But she was in a bad mood, remember? I was saying, please sign, blah blah then:

BC [duh, me] - I've been in New York for 7 years, this is the first chance I've got to hear you read.

LG - Well, I'm sorry this was your introduction to me.

BC - What do you mean?

LG - It was dreadful! The sound was bad, there was too much noise, I couldn't hear myself think!

BC - It wasn't so bad.

LG looks at me like that was an underhanded remark. I recognize this, stammer:

BC - I've been to several readings here and there have been much wor---(I catch myself)

She is regarding me with a you-better-quit-while-you're-ahead look, a there's-nothing-you-can- say-that-will-make-me-feel-better look.

BC -Thank you for signing my books.

LG - (A look that acknowledges my thanks, while letting me know she is done with me)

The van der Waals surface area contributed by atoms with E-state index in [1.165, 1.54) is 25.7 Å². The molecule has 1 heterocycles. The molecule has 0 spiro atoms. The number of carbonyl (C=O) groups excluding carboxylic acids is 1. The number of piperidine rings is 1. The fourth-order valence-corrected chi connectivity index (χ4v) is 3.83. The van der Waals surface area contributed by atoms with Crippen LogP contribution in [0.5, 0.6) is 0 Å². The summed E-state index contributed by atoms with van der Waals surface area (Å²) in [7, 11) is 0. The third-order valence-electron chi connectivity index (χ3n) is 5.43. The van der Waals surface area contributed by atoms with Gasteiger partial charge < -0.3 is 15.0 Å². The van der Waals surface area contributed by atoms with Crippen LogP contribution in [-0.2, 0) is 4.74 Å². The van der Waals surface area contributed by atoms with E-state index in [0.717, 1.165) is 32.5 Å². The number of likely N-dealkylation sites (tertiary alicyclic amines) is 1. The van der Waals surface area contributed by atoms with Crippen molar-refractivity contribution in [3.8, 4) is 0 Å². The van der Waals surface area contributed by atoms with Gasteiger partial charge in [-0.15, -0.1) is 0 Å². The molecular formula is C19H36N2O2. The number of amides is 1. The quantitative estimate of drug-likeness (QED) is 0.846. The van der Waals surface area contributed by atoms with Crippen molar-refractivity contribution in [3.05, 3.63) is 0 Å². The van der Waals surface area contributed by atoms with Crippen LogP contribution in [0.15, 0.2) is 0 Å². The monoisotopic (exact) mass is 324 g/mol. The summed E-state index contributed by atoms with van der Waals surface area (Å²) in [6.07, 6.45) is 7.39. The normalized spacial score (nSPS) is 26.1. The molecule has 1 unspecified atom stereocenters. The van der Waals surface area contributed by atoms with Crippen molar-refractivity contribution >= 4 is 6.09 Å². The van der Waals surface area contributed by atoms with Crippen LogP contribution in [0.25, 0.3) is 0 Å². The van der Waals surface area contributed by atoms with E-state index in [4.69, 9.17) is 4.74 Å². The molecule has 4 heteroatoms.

Strand, however, was jovial & inscribed a pb copy of his Selected Poems (top on a stack of 5) "Could you inscribe it?" I asked.

Strand replied, "Inscribe it, eh? It's worth less that way."

I coyly respond, "Oh, I don't know about that!"

Then, he blank-signed the CAP anthology on the title page, BAP 2000, First Loves, and BAP 93.

Hey, I'm out of practice, 2 poets, 11 signs. not too shabby.

And I score points for getting home, pulling in 95th St at 9:20pm!


I recreated the journal entry as it was written, without the candy wrapper, of course, which is taped to the page of the journal.

Think Louise will remember me? It is doubtful she'll ever do the Samovar again.